Twentieth century existential psychologist Rollo May said, “It is an old and ironic habit of human beings to run faster when we have lost our way.” The more I think about that statement, the closer I get to full agreement with Dr. May. We often think that the faster we work, the quicker we can solve a seemingly unsolvable problem. How many times do we find ourselves lost in our problems and never stop long enough to evaluate our options? In my life I can recall times that I didn’t know where I was or what I was doing there, but I continued to busy my life with frantic activity.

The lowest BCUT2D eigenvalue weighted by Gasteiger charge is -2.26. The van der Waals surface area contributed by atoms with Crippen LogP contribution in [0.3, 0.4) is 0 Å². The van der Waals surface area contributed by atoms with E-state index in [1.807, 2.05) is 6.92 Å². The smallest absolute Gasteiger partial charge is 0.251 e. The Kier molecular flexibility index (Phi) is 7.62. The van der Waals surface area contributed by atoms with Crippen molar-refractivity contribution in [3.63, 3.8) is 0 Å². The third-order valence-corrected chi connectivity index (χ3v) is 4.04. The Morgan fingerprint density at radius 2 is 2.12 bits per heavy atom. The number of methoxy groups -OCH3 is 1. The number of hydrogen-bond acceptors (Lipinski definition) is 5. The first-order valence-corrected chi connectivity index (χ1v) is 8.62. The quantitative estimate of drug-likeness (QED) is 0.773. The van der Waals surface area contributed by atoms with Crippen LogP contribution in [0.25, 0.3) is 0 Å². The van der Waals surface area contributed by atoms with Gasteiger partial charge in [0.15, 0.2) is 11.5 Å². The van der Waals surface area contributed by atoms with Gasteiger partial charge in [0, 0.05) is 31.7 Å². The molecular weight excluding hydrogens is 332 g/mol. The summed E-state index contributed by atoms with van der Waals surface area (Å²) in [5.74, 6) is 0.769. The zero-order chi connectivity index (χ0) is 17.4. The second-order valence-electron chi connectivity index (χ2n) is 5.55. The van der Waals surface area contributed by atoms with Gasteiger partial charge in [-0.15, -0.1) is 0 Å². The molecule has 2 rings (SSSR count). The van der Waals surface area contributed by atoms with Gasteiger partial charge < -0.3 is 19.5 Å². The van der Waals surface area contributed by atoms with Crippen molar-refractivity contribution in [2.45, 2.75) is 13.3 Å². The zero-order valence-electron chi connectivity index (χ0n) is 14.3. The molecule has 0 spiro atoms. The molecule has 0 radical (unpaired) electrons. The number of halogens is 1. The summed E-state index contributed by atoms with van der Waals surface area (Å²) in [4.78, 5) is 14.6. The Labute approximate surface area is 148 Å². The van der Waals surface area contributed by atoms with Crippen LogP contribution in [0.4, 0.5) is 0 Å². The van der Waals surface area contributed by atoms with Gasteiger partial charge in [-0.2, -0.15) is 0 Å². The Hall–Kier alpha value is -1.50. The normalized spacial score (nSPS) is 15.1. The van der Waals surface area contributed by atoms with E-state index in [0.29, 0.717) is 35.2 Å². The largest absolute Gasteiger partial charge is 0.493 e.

After a very tiring day of ministry, Jesus said to his disciples; “Come away to a deserted place all by yourselves and rest a while.” He had found himself in a situation where rest was necessary for more ministry to follow. In the same way, we can lose ourselves in good things, works that make a difference, and literally become exhausted and unable to accomplish our goals. In these times we are lost, and hurried activities will not solve our lostness.
We must allow ourselves “breathing space” to think, to rest and to find ourselves. Never have I heard a story of a lost person who found his way by moving faster, but often we find our center as we slow down. If you find yourself feeling lost or overwhelmed, take time to do an inventory. Breathing space can make all the difference in the world.
- Why Changing Others’ Minds is So Hard (psychologytoday.com)